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License Plate Reader Vote Postponed

License Plate Reader Vote Postponed
The ALPR program includes fixed cameras and some attached to police cars.
  • Post category:news

A controversial proposal for the Austin Police Department was supposed to get a vote from the Austin City Council last week. The proposal would allow Austin police to reinstate the use of their Automated License Plate Reader (ALPR) program. However, the September 1st City Council meeting saw nearly 40 Austinites show up to advocate for or against the proposal. As a result, the council voted to postpone the vote until the next council meeting on September 15th.

The ALPR program uses a database of license plate images combined with special cameras to help police identify vehicles involved in illegal activities. The Austin Police Department claims that the program would help multiply its understaffed force. APD already has 20 of the special cameras the program uses.

Councilmember Mackenzie Kelly drafted the proposal to bring back the ALPR program. The program was originally in place before the 2020 public safety budget reallocation, which discontinued the program. Its reinstatement would cost the city a little more than $100,000.

The license plate reader program is highly controversial.

Unsurprisingly, the proposal to bring back license plate readers is generating tons of debate. Its proponents, including four City Councilmembers and the APD, say that the police need more tools to fight crime. They say that the ALPR program will help an understaffed force identify stolen vehicles and those associated with Amber and Silver alerts. Indeed, the program has helped the APD in the past. Notably, one high-profile 2017 case saw the department use the program to find a kidnapped two-year-old.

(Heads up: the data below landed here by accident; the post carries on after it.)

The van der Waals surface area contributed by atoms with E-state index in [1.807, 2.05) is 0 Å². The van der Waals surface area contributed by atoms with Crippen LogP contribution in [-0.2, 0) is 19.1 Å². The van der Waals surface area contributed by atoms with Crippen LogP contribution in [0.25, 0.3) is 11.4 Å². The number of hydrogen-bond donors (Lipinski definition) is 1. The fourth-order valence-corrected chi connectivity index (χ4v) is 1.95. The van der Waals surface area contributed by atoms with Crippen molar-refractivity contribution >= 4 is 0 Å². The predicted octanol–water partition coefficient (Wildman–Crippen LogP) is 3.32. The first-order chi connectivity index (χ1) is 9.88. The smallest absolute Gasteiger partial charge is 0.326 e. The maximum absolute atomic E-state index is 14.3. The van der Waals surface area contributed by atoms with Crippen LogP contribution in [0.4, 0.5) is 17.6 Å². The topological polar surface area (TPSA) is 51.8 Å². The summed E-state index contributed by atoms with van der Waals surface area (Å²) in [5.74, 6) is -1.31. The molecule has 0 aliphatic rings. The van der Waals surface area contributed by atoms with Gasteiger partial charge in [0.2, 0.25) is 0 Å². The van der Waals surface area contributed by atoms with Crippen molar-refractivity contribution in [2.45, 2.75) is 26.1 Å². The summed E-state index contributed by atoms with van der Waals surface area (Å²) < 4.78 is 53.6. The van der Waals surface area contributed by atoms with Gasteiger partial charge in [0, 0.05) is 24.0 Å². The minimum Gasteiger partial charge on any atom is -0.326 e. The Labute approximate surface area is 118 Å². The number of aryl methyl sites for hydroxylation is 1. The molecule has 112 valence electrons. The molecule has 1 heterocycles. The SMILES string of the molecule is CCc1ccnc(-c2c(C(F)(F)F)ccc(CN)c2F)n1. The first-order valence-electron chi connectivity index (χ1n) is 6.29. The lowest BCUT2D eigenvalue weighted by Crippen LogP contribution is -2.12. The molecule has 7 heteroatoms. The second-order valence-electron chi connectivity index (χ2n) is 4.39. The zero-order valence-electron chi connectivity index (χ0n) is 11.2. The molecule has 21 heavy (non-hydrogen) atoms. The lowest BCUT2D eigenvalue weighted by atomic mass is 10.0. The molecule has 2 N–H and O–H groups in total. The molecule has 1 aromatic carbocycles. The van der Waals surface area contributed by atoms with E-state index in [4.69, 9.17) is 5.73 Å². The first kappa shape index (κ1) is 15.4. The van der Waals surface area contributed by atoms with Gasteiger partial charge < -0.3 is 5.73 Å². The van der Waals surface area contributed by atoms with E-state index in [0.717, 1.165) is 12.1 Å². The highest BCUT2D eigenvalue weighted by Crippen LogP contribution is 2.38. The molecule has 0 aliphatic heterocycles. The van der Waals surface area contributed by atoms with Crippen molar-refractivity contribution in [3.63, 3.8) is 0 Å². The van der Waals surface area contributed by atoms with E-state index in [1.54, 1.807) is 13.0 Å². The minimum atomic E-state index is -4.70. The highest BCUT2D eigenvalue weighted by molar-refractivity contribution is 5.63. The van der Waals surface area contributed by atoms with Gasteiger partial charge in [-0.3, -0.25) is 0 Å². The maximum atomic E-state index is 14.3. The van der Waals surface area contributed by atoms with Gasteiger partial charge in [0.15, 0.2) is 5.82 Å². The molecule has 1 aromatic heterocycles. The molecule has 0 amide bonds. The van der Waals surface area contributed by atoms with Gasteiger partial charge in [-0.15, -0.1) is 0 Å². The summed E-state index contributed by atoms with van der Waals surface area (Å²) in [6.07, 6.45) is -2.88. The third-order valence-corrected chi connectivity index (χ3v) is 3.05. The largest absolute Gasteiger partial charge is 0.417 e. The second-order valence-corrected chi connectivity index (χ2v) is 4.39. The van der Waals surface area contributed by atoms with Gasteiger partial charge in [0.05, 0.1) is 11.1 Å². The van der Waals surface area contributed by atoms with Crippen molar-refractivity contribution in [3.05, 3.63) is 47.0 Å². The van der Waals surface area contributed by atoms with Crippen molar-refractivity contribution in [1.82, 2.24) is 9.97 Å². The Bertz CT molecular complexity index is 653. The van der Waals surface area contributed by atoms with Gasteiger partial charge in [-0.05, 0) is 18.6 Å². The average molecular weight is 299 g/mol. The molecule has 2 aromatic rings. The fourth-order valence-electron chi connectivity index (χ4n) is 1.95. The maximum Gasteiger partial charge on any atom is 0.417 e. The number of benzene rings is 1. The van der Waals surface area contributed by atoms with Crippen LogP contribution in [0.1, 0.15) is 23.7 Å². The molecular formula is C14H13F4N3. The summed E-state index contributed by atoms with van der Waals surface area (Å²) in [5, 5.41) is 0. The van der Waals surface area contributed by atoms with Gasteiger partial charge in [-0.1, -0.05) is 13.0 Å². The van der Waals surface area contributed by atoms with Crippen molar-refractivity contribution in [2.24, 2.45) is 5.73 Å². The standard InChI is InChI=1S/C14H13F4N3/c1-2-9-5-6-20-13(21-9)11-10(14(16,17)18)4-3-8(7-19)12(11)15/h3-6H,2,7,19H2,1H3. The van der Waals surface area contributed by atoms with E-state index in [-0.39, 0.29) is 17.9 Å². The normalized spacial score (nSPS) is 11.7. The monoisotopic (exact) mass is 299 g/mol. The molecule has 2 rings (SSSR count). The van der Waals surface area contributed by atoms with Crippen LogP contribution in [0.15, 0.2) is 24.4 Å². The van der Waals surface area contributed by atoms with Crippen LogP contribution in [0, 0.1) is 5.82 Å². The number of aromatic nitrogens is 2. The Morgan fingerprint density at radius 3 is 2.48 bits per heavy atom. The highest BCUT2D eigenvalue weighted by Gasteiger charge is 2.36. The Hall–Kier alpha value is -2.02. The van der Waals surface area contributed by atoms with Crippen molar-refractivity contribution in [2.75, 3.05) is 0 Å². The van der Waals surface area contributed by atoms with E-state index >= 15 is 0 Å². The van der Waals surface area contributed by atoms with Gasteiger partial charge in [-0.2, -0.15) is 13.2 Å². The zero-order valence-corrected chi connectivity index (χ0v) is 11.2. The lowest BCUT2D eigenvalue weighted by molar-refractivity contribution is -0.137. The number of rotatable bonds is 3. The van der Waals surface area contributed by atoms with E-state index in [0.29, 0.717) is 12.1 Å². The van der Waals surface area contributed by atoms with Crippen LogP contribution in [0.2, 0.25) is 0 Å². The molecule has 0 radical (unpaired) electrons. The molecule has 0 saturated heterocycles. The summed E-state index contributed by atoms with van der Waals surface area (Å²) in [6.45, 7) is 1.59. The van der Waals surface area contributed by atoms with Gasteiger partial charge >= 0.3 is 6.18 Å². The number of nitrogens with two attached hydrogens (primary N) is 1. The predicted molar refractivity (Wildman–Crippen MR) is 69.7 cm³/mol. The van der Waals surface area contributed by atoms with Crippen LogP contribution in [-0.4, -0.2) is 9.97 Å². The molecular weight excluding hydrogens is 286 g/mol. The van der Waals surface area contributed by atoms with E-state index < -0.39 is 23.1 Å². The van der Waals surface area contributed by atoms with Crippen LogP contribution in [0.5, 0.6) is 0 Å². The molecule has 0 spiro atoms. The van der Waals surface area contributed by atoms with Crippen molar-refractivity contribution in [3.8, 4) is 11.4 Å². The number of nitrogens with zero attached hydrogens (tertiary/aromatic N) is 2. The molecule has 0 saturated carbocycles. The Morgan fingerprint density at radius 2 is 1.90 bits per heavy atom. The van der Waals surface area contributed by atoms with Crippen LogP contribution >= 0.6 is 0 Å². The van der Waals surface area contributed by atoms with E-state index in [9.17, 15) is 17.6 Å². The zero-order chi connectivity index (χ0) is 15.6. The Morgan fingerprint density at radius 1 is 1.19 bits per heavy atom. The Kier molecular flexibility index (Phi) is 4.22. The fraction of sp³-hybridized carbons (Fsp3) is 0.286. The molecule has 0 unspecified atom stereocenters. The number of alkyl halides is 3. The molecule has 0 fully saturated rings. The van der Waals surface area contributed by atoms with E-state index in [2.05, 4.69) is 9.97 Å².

However, civil rights and privacy advocates have major concerns about the program. This kind of technology has been implemented in other places across the country, including New York. Its uses have raised concerns about the policing of people of color and Fourth Amendment violations. In Austin itself, there have been multiple instances of false positives in the system. One incident involved a woman whose car was erroneously flagged as stolen, leading to a traffic stop in which the police drew their guns. Unless the system is well-monitored and used in certain ways, advocates have resolved to fight the ALPR program.

While the program is divisive, it will have to be put to a vote in the City Council. The people of Austin are doing a good job of making their voices heard on the matter; hopefully, the City Council will listen to its constituents.

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